Carte de la Louisiane cours du Mississipi et pais voisins. Dediée à M. le Comte de Maurepas, Ministre et Secretaire de État Commandeur des Ordres du Roy. Par N. Bellin, Ingenieur de la Marine, 1744. (Lower Left: 36. Dheuilland Sculp.)
Map of the Louisiana Mississippi waterway and neighboring areas. Dedicated to M. le Comte de Maurepas, Minister and Secretary of State and Commander of the Orders of the King. By N. Bellin, Marine Engineer, 1744. (Lower Left: 36. Dheuilland Sculp.)
This map was produced in Pierre François Xavier de Charlevoix's Histoire et description générale de la Nouvelle France. Charlevoix (1682-1761) was a French Jesuit historian who travelled a great deal throughout the French possessions in North America upon the commission of the French Crown. In 1720 the Duke of Orleans sent Charlevoix to America in search of the best route possible to the Pacific with the idea of furthering his (and France’s) knowledge of New France and Louisiana. His geographic records were attained through his encounters with Quebec fur traders, traveling the Great Lakes and then continuing down the Mississippi; they were later used to improve regional maps, as can be seen here.
Jacques Nicolas Bellin was the artist who designed this map based on the 1718 map drawn by Guillaume Delisle. Bellin (1703-1772) was a renowned hydrographer and cartographer who was also a member of the Philosophe, a group of Intellectuals out of France at the time of the 18th century Enlightenment, who based their beliefs on reasoning pertaining to all fields of study, doubting organized religion and looking to improve reasonable knowledge. Amongst the Philosophe, Bellin was one of the encyclopedistes, recording information and keeping it updated and prevalent. In 1741 he was appointed to serve as the Official Hydrographer to the French King Louis XV. Many of his maps are copied from others with improvements made upon them such as this map: Carte de la Louisiane du cours du Mississippi by Guillaume Delisle.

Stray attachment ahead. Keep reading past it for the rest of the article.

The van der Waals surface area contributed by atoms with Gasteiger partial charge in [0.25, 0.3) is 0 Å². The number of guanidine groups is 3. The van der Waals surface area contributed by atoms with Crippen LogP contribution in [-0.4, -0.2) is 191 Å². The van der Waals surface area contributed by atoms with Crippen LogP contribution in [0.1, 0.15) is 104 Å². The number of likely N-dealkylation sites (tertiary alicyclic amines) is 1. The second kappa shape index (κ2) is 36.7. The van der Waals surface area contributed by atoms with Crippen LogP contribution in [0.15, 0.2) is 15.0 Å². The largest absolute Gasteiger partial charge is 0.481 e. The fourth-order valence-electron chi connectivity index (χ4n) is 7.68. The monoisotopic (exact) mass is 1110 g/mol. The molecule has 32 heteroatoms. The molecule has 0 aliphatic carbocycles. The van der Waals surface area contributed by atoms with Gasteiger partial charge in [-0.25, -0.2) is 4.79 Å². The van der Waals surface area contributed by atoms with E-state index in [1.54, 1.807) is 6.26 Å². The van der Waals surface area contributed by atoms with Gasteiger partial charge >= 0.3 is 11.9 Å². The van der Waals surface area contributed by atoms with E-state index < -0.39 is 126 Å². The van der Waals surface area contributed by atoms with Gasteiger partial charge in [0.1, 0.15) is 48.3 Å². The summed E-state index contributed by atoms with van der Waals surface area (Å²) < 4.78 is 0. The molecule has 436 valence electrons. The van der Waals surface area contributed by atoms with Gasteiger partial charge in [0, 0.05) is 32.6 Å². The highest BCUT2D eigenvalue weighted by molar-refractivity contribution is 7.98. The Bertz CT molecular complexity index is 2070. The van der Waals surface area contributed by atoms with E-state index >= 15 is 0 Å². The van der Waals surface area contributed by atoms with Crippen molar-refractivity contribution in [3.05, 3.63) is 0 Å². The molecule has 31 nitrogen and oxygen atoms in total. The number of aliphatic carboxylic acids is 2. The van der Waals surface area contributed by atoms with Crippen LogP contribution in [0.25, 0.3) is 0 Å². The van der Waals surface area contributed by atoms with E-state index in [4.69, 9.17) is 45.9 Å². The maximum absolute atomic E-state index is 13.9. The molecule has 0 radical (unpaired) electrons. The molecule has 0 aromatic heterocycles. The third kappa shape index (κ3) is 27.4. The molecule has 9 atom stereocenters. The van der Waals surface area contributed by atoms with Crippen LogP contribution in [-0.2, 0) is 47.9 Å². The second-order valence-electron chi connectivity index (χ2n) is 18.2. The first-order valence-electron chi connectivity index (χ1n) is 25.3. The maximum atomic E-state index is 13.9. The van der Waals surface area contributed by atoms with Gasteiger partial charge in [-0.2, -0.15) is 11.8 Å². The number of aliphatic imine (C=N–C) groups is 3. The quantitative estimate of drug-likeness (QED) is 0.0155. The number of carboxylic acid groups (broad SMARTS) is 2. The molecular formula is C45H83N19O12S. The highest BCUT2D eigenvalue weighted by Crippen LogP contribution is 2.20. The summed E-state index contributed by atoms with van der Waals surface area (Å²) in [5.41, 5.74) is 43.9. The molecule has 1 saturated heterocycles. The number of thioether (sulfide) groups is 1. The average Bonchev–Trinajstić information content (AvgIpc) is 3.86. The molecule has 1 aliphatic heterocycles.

Delisle (1675-1726) was an important French cartographer who was renowned for using astronomy to influence his work. He realized that by charting the maps to scale and with accuracy was much more beneficial. When there was little astronomical information to assist him, he would scour any information on the area to portray it as accurately as possible, often crediting his source on the map itself. His maps were well known for their topographic and orthographic detail and thus a wonderful source to copy and improve on.
With new information learned from the voyages of Charlevoix and other such French explorers, Bellin was able to improve and elaborate on the map including new features such as the names of towns and additional waterways. This map was the most accurate of its time and having been produced prior to the French-Indian (or Seven Years) War, it is now seen as an important part of American cartographic history.
This map depicts from New England and the Great Lakes down to all but the tip of Florida, and from the eastern shore across to the Mississippi River and Rocky Mountains. Bellin portrays everything with such detail, from the Indian villages, trading posts, forts and mines, to colonial settlements, roads, river-ways and villages. It was used for many years by many explorers and is truly is a remarkable piece of history.